For the upcoming week, my schedule is more loose. I’m going to research the local restaurants and find a handful of meals that will work, so that I have options. Something else I’ll be doing on this trip is bringing chia seeds with me…eating differently is causing dietary issues on the other end, so I want to add some additional fiber to my travel diet. I should be able to add the seeds to my breakfast to help myself out.

As much as possible, I’m trying not to stress about food while I travel, as I don’t want food to rule me in that way, either. So far, I’ve been able to enjoy the good food while also keeping it mostly within my usual limitations. I’m okay if I’m not losing my 2 pounds a week during this time, but I also don’t want to gain anything back.

Stress Relief

As I am writing this on September 11th, I am entering a couple very busy weeks. As an introvert, some of the most stressful times are those when I am spending every waking hour with people. Add to that a lack of routine, and I can be quite discombobulated.

So what can I do to combat this stress? Here are a few things that I have found to help me stay a little more sane.

1. Get proper rest. This can be hard, especially as my schedule changes. As I transitioned from evening work hours to day work hours, I had few nights in a row of sub-optimum sleep. I know that there are people who live on fewer hours of sleep than I do, but I know that if I am going to perform my best, sleep cannot be skimped on.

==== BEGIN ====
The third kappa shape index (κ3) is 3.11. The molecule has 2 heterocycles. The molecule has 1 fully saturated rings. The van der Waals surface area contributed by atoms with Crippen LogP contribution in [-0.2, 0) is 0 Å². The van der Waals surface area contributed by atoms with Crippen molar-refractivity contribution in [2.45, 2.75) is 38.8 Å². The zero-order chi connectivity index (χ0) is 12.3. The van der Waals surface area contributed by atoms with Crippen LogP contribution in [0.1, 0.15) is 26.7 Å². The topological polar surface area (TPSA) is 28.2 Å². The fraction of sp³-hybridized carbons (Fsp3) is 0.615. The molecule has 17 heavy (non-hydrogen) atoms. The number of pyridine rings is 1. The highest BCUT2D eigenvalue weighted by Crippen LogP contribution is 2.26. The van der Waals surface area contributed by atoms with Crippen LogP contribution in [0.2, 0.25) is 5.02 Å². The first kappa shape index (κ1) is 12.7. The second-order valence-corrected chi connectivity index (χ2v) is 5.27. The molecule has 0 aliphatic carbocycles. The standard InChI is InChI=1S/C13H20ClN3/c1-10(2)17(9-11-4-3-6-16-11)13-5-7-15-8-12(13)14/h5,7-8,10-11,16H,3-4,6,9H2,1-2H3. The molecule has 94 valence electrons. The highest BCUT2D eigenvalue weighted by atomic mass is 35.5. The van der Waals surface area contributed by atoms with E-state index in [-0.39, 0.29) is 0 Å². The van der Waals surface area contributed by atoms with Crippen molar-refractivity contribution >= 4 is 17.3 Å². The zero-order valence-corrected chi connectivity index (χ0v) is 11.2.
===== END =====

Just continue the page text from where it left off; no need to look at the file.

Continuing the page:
2. Remain on a good (little d) diet. This is not something I’ve ever really tried before. Previously when I entered stressful seasons of the year, I used it as an excuse to become even more excess in all the junk I craved. By keeping on my healthy diet, it has helped me not to feel entirely off kilter. Helps to stay regular in the bathroom, too.

3. Find the fun. Right now part of the stress is that I’m preparing to play a team game at work. While it can be easy to think of the game as fun (and it is!), the pressure to study as much as you can and perform well can be great, especially as this pressure is mostly internal. I’m continually reminding myself that this is fun and to enjoy it.